The following news release popped up on State Senator Daniel Squadron's web site today:
"Senator Squadron Brings SLA Chair Rosen and CEO Mead to 25th Senate District for Nightlife Discussion with Community"
It went on to explain he invited the new chairman of the State Liquor Authority (SLA), Dennis Rosen, and other SLA officials to meet yesterday with a group of political and community leaders. They included City Councilmember Rosie Mendez, Margaret Chin (CD1 Democratic nominee), members of several community boards and representatives of neighborhood advocacy groups.
According to the release, "the discussion, proposed by Senator Squadron this summer during the
State Senate's confirmation process, provided a forum for community
leaders to speak directly with SLA leadership about community concerns
regarding nightlife, including overcrowding of bars, high noise levels,
and other quality of life issues."
We've barely had a chance to recover from the International Pickle Festival. Now it's time for another food festival, "Apples on Orchard." Here's the release from the LES Business Improvement District:
wonder how Orchard Street got it's name? Well, for much of New York
City's early history, Orchard Street was just that, a path into a
lovely apple orchard, owned by a family named Delancey. This Sunday, October 18th, you can go apple picking again right where it all started. From 11 a.m. until 4:30 p.m., the Lower East Side Business Improvement District and Mark Miller Gallery will host our second annual Apples on Orchard: New York City Apple Day.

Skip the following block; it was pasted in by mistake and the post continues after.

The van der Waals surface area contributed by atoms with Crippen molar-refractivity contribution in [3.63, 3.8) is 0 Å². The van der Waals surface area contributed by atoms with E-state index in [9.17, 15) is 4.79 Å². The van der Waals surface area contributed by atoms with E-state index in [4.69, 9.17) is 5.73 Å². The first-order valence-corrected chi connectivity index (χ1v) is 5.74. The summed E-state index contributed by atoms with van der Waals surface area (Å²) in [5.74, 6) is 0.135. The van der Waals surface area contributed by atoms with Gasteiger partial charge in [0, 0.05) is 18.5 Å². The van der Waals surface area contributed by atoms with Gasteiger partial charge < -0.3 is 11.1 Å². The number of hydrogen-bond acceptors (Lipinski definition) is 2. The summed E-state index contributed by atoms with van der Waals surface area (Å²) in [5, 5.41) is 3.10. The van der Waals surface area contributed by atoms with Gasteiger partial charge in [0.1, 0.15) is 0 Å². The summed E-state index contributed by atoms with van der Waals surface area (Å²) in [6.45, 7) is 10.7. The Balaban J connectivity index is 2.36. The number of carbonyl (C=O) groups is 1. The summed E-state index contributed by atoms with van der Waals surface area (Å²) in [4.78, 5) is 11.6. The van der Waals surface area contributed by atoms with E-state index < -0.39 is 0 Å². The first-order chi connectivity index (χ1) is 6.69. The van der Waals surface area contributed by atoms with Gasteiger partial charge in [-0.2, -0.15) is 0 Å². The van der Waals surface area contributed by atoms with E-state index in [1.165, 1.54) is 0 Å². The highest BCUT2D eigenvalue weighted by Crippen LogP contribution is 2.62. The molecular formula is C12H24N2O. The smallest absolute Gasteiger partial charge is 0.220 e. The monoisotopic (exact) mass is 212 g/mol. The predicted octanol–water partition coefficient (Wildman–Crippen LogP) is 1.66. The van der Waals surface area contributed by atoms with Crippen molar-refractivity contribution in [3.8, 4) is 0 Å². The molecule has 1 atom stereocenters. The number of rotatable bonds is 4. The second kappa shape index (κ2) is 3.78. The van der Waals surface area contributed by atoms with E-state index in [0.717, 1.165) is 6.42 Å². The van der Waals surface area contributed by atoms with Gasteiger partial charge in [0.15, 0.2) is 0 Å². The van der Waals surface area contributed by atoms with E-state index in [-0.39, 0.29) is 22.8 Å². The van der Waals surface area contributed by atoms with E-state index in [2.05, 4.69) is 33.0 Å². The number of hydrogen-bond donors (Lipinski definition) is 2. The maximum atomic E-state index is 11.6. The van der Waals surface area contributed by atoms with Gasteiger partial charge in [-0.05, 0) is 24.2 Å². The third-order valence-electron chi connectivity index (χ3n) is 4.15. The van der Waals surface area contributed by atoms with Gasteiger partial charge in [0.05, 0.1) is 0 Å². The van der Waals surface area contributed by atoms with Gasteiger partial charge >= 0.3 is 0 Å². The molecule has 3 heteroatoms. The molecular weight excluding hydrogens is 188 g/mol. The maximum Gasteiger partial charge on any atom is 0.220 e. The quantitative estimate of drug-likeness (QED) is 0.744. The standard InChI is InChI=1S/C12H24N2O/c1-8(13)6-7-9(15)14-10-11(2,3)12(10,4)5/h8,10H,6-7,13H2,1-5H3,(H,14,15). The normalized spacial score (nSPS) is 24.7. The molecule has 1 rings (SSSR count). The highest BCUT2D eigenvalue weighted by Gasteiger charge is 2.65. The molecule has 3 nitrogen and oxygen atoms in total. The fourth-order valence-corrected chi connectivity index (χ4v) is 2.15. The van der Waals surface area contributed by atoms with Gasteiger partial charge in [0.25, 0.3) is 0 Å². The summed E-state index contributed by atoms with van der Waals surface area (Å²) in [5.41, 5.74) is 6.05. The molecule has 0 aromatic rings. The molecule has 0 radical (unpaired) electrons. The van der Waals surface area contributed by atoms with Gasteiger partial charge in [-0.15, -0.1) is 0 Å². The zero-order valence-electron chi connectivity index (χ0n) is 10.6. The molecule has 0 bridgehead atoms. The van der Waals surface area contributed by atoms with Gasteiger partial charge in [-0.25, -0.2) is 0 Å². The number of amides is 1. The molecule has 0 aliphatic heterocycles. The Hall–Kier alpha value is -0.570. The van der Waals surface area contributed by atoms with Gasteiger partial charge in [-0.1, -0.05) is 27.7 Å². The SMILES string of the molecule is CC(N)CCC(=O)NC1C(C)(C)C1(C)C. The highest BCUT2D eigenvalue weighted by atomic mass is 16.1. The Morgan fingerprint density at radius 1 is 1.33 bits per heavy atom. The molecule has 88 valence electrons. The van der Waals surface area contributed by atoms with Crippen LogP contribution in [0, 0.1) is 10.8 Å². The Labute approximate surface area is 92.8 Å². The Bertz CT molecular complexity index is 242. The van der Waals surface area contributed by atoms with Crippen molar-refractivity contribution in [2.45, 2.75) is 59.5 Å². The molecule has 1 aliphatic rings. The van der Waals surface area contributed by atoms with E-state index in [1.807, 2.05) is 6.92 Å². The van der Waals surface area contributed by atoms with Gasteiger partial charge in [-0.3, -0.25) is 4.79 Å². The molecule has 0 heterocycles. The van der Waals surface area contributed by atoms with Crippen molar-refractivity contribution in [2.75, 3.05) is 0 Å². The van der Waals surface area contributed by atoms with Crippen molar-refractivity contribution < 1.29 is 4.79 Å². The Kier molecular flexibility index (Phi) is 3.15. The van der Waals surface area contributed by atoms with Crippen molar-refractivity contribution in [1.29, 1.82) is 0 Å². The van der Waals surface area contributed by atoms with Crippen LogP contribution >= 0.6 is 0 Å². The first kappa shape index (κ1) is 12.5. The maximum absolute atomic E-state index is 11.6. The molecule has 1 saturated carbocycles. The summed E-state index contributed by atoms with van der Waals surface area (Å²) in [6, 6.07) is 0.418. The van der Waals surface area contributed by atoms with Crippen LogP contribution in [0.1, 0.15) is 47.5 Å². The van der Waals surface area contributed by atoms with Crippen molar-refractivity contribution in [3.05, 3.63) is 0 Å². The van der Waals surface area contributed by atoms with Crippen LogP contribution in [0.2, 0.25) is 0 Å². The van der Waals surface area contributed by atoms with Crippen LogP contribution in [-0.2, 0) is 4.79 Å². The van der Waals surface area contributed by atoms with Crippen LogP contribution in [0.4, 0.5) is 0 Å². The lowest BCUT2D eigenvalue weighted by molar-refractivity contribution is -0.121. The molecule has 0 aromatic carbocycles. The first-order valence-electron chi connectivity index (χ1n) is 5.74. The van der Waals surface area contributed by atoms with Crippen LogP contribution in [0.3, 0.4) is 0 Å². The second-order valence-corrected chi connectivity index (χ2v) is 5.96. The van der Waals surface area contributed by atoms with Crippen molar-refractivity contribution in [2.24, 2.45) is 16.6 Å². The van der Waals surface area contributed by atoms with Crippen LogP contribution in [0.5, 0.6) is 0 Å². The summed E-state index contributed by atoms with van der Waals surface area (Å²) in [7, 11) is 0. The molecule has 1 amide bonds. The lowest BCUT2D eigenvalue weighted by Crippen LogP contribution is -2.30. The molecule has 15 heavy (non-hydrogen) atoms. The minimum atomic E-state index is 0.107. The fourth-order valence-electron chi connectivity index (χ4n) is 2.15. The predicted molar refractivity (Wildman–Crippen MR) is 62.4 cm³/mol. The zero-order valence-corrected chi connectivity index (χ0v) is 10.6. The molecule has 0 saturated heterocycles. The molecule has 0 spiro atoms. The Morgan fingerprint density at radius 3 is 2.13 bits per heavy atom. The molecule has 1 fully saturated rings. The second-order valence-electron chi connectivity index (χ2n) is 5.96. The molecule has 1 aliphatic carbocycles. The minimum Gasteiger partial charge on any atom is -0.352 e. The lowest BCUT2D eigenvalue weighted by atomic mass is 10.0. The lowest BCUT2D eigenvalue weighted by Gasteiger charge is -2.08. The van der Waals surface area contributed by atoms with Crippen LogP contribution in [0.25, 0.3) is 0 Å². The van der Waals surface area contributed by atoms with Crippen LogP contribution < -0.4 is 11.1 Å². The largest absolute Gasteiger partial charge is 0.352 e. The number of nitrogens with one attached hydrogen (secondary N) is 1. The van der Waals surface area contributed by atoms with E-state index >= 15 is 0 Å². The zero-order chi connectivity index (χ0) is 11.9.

During the summer, we mentioned a new film, "The Lower East Side: An Endangered Place." Produced by the Two Bridges Neighborhood Council and directed by M.A. Shumin, the film looks at the impact of gentrification on the neighborhood. Tonight at 630, there will be a screening and panel discussion about the film at the Tenement Museum. Here's a look at the trailer:
"The LES: An Endangered Place," was part of the Asian American Film Festival. In July, Shumin and ManSee Kong, the director of "Here to Stay," a film about gentrification in Chinatown, spoke with Brian Lehrer of WNYC:
If you would like to attend tonight's event, go to the Tenement Museum's web site, where you can RSVP. It's likely the screening, part of the Museum's popular "Tenement Talks" series, will attract a sizable crowd.
Recapping last night's mayoral debate, the Times suggests: "Neither candidate seemed to land a decisive punch that would alter the course of a lopsided campaign."
The Gotham Gazette looks at why New York City's crime rate has fallen so low during the Bloomberg era.
Let the Sam Sifton era begin! The New York Times' new restaurant reviewer picks DBGB, Daniel Boulud's outpost on the Bowery, for his very first review. He awards it two stars.
Florence Fabricant talks up "Mother-in-Law's Kimchi," which had its debut at the International Pickle Festival, last month. It's creator, Young Ja Chun, traveled all the way from California to serve it up to the masses on the Lower East Side. It's available at Best Farm Fruits & Vegetables in the Essex Street Market.
The Village Voice visits with Jon Spencer in his "nicely renovated basement" studio on the LES, ahead of next week's release of his latest album.